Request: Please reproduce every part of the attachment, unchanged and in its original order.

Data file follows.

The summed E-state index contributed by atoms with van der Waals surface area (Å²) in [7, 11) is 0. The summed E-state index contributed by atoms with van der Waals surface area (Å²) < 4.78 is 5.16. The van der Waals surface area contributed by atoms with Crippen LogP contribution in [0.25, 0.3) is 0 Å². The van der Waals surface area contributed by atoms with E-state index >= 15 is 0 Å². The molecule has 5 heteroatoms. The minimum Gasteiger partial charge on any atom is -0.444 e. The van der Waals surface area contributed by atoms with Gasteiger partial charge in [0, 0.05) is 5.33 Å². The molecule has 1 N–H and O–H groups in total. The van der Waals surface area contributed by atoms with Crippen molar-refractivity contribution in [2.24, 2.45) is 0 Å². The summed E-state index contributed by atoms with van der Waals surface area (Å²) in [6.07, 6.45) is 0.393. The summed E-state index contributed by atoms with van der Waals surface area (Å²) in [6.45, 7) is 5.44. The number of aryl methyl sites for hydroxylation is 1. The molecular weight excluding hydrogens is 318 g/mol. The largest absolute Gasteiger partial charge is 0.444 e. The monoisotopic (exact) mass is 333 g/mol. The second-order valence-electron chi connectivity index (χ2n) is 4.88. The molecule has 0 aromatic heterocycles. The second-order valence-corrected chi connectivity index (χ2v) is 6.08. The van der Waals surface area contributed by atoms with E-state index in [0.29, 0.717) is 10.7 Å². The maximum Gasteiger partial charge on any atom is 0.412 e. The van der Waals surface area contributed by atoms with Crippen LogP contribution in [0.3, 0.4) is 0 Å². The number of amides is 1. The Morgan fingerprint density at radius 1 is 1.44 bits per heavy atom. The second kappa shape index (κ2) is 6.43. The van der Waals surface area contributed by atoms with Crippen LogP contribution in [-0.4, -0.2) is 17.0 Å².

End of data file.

The summed E-state index contributed by atoms with van der Waals surface area (Å²) in [7, 11) is 0. The summed E-state index contributed by atoms with van der Waals surface area (Å²) < 4.78 is 5.16. The van der Waals surface area contributed by atoms with Crippen LogP contribution in [0.25, 0.3) is 0 Å². The van der Waals surface area contributed by atoms with E-state index >= 15 is 0 Å². The molecule has 5 heteroatoms. The minimum Gasteiger partial charge on any atom is -0.444 e. The van der Waals surface area contributed by atoms with Gasteiger partial charge in [0, 0.05) is 5.33 Å². The molecule has 1 N–H and O–H groups in total. The van der Waals surface area contributed by atoms with Crippen molar-refractivity contribution in [2.24, 2.45) is 0 Å². The summed E-state index contributed by atoms with van der Waals surface area (Å²) in [6.07, 6.45) is 0.393. The summed E-state index contributed by atoms with van der Waals surface area (Å²) in [6.45, 7) is 5.44. The number of aryl methyl sites for hydroxylation is 1. The molecular weight excluding hydrogens is 318 g/mol. The largest absolute Gasteiger partial charge is 0.444 e. The monoisotopic (exact) mass is 333 g/mol. The second-order valence-electron chi connectivity index (χ2n) is 4.88. The molecule has 0 aromatic heterocycles. The second-order valence-corrected chi connectivity index (χ2v) is 6.08. The van der Waals surface area contributed by atoms with E-state index in [0.29, 0.717) is 10.7 Å². The maximum Gasteiger partial charge on any atom is 0.412 e. The van der Waals surface area contributed by atoms with Crippen LogP contribution in [0.3, 0.4) is 0 Å². The number of amides is 1. The Morgan fingerprint density at radius 1 is 1.44 bits per heavy atom. The second kappa shape index (κ2) is 6.43. The van der Waals surface area contributed by atoms with Crippen LogP contribution in [-0.4, -0.2) is 17.0 Å².